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Hello I am very new in the Regex world. I would like to extract the timestamp, location and the "id_str" field in my test string in Java.

20110302140010915|{"user":{"is_translator":false,"show_all_inline_media":false,"following":null,"geo_enabled":true,"profile_background_image_url":"http:\/\/a3.twimg.com\/a\/1298918947\/images\/themes\/theme1\/bg.png","listed_count":0,"favourites_count":2,"verified":false,"time_zone":"Mountain Time (US & Canada)","profile_text_color":"333333","contributors_enabled":false,"statuses_count":152,"profile_sidebar_fill_color":"DDEEF6","id_str":"207356721","profile_background_tile":false,"friends_count":14,"followers_count":13,"created_at":"Mon Oct 25 04:05:43 +0000 2010","description":null,"profile_link_color":"0084B4","location":"WaKeeney, KS","profile_sidebar_border_color":"C0DEED",

I have tried this

(\d*).*?"id_str":"(\d*)",.*"location":"([^"]*)"

It has a lot of backtrack if I used the lazy quantifier .*? (3000 steps in regexbuddy), but the number of characters between the anchor "id_str" and "location" is not always the same. Also, it could be catastrophic if no location is found in the string.

How can I avoid 1) Unnecessary backtracking?

and

2) Faster to find non-match string?

Thanks.

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What flavor of Regex are you using, or what programming environment ? –  Russ C Jun 22 '13 at 21:06
1  
@RussC I used Java, added in the text. Thanks. –  Seen Jun 22 '13 at 21:07
2  
It looks like JSON: why not use a JSON parser for this? –  Bart Kiers Jun 22 '13 at 21:14
    
@BartKiers It is a weird combination of a string and a JSON, also there are a lot of unwanted information in the text. So I would prefer regex. –  Seen Jun 22 '13 at 21:18
2  
It just looks like a timestamp, a pipe character, then JSON. I'd use a simple regex to extract the whole JSON and then use a proper JSON parser. –  Nick Jun 22 '13 at 21:21

2 Answers 2

up vote 3 down vote accepted

You can try this instead:

(\d*+)(?>[^"]++|"(?!id_str":))+"id_str":"(\d*+)",(?>[^"]++|"(?!location":))+"location":"([^"]*+)"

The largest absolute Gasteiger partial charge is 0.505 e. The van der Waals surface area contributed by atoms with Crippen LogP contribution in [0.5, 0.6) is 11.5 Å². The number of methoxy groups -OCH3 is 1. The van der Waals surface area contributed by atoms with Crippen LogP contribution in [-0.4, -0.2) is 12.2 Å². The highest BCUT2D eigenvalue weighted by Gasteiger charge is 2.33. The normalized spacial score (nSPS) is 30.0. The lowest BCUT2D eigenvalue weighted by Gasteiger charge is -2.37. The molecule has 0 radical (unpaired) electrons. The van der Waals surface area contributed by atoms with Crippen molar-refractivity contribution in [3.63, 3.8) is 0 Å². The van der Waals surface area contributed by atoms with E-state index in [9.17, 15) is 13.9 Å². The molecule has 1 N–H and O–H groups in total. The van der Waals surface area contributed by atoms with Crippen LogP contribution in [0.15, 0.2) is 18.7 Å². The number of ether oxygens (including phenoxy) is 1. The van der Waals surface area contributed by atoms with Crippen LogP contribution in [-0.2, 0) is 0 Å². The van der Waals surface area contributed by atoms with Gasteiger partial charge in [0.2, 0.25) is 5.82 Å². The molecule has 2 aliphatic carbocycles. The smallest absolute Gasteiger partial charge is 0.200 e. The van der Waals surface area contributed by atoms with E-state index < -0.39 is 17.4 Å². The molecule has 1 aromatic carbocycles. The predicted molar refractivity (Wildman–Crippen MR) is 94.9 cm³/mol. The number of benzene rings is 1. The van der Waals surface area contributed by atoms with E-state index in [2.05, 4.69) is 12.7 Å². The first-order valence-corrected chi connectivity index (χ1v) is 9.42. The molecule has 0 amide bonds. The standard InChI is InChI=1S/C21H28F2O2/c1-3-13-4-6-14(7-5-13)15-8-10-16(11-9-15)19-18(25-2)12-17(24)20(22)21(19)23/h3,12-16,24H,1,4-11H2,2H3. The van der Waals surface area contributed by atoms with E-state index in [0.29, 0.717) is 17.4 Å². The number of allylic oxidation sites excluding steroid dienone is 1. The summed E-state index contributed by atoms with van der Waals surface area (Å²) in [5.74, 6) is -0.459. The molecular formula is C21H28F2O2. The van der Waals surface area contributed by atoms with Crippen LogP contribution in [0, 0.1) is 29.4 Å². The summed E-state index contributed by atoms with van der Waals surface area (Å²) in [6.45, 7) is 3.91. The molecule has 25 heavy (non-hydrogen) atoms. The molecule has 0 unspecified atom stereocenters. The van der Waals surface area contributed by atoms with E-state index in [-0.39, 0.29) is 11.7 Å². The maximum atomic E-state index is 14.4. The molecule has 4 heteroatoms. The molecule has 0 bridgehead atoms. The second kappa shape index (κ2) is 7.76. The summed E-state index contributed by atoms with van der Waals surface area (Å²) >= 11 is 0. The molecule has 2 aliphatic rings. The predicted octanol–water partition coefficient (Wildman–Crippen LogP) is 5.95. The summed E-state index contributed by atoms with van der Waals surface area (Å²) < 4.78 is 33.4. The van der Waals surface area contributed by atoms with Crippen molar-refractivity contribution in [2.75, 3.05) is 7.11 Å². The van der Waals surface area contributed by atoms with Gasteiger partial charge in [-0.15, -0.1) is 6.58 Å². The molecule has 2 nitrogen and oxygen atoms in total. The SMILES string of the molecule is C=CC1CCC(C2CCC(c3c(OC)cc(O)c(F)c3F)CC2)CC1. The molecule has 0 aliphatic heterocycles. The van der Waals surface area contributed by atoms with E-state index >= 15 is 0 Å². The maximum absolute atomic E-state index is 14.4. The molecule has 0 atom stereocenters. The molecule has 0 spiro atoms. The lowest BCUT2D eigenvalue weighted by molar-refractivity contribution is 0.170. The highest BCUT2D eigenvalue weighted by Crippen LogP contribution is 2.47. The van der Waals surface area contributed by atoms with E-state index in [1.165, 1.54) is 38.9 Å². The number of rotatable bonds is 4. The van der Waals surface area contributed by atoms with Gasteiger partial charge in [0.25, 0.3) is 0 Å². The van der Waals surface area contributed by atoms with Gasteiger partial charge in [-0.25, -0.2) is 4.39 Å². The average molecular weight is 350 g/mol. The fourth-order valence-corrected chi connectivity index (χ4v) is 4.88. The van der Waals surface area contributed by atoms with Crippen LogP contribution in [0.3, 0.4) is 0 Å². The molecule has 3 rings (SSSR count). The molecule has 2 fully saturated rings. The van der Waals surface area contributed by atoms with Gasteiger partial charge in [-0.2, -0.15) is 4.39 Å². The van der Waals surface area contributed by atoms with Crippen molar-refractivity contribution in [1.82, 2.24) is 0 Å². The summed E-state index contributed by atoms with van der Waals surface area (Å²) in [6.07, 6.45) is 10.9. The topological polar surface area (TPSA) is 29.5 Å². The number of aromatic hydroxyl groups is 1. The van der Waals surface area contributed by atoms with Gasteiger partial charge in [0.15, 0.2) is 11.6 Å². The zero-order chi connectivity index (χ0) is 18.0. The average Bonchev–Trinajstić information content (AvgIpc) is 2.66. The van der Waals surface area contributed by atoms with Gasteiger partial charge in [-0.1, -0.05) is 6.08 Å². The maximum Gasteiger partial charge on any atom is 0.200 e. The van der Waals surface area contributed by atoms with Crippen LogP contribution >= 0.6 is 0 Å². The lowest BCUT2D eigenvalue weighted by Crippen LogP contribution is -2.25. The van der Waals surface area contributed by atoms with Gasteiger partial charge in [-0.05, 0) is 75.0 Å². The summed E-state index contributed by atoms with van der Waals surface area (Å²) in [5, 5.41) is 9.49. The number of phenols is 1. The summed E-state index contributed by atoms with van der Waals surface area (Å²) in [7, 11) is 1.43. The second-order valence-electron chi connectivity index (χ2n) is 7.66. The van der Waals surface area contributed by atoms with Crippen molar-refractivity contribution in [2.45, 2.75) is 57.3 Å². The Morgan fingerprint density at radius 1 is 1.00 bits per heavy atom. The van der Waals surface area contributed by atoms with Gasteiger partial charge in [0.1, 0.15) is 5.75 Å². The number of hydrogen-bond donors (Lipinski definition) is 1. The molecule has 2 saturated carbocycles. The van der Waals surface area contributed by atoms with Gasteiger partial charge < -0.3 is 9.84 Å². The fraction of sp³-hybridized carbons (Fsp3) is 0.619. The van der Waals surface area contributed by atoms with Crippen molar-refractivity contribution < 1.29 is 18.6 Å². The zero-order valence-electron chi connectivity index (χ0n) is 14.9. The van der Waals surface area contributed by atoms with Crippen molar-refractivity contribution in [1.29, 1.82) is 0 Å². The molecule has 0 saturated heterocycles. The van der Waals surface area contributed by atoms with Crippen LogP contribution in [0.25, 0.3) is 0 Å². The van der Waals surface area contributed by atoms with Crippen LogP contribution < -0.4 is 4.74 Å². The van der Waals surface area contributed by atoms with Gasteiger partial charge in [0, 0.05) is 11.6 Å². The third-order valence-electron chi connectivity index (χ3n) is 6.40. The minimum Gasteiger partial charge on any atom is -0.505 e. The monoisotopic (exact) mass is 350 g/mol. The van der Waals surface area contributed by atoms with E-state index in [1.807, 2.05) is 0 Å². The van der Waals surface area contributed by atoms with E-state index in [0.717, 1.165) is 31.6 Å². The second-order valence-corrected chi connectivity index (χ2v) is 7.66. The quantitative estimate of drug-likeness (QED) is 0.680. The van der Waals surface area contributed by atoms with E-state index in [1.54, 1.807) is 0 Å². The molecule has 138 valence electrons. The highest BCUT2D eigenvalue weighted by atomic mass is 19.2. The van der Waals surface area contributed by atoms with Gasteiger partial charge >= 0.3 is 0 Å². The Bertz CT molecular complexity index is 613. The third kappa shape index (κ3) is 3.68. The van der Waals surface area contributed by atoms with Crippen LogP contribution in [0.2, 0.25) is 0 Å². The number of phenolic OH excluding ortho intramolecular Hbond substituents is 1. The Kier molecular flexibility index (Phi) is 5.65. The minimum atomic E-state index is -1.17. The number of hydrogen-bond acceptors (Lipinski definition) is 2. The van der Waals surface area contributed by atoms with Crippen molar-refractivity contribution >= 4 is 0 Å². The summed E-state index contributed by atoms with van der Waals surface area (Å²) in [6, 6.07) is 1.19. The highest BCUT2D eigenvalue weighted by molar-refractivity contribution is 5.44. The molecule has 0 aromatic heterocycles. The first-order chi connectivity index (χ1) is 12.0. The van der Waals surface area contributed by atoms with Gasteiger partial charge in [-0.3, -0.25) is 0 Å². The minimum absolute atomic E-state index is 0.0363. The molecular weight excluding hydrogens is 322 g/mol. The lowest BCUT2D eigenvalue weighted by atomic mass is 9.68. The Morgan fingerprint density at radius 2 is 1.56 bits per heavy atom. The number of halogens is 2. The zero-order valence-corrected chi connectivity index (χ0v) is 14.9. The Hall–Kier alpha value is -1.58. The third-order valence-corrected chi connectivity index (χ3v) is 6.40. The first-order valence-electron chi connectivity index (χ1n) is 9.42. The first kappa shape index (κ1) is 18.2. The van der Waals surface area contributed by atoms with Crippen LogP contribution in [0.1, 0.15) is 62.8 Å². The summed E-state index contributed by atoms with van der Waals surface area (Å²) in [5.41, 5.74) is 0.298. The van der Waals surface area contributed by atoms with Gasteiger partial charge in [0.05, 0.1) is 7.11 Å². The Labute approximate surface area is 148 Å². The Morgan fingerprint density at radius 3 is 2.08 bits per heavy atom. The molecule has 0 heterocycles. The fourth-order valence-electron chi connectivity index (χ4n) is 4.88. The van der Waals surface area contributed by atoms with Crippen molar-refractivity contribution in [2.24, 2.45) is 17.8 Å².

The idea here is to eliminate backtracks as much as possible using only possessive quantifiers and atomic groups with restricted character classes (as you did in the last capture group)

Example, to avoid the first lazy quantifier, i use this:

(?>[^"]++|"(?!id_str":))+

the regex engine will take all characters that aren't double quotes as much as possible (and without register a single backtracks position because, a possessive quantifier is used), when a double quote is found a lookahead check if it is not followed by the anchor id_str":. All this part is wrapped by an atomic group (no backtracks possible inside) repeated one or more times.

Don't be afraid by the use of a lookahead inside which will fail quickly and only if a double quote is find. However you can try the same with a i if you are sure that it is less frequent than " (or a rare character before, if you find):

(?>[^i]++|i(?!d_str":))+id_str":(...

EDIT: the best choice here seems to be , that is less frequent: (200 steps vs 422 with the double quote)

(\d*+)(?>[^,]++|,(?!"id_str":))+,"id_str":"(\d*+)",(?>[^,]++|,(?!"location":))+,"location":"([^"]*+)"

To have better performances, and if you have the possibility, try to add an anchor (^) to your pattern, if it is the begining of the string or of a newline (with multiline mode).

^(\d*+)(?>[^"]++|"(?!id_str":))+"id_str":"(\d*+)",(?>[^"]++|"(?!location":))+"location":"([^"]*+)"
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Hi. Thank you very much for your answer. I just debugged it and found out that each time a " is hit, a backtrack is performed. Is there anyway to avoid this? Can we just do a backtrack when "id_str" is hit? –  Seen Jun 22 '13 at 21:42
    
@Seen: No, you can't totally eliminate the backtracks. How much steps? –  Casimir et Hippolyte Jun 22 '13 at 21:44
    
442 steps. But it is already much faster than what I wrote... –  Seen Jun 22 '13 at 21:46
    
@Seen: try with an anchor ^ if you can. –  Casimir et Hippolyte Jun 22 '13 at 21:51
    
@Seen: Take a look at the edit part and test! –  Casimir et Hippolyte Jun 22 '13 at 22:04

This looks like JSON and trust me it's pretty easy to parse it this way.

String[] input = inputStr.split("|", 2);
System.out.println("Timestamp: " + input[0]); // 20110302140010915

JSONObject user = new JSONObject(input[1]).getJSONObject("user");

System.out.println ("ID: " + user.getString("id_str")); // 207356721
System.out.println ("Location: " + user.getString("location")); // WaKeeney, KS

Reference:
JSON Java API docs

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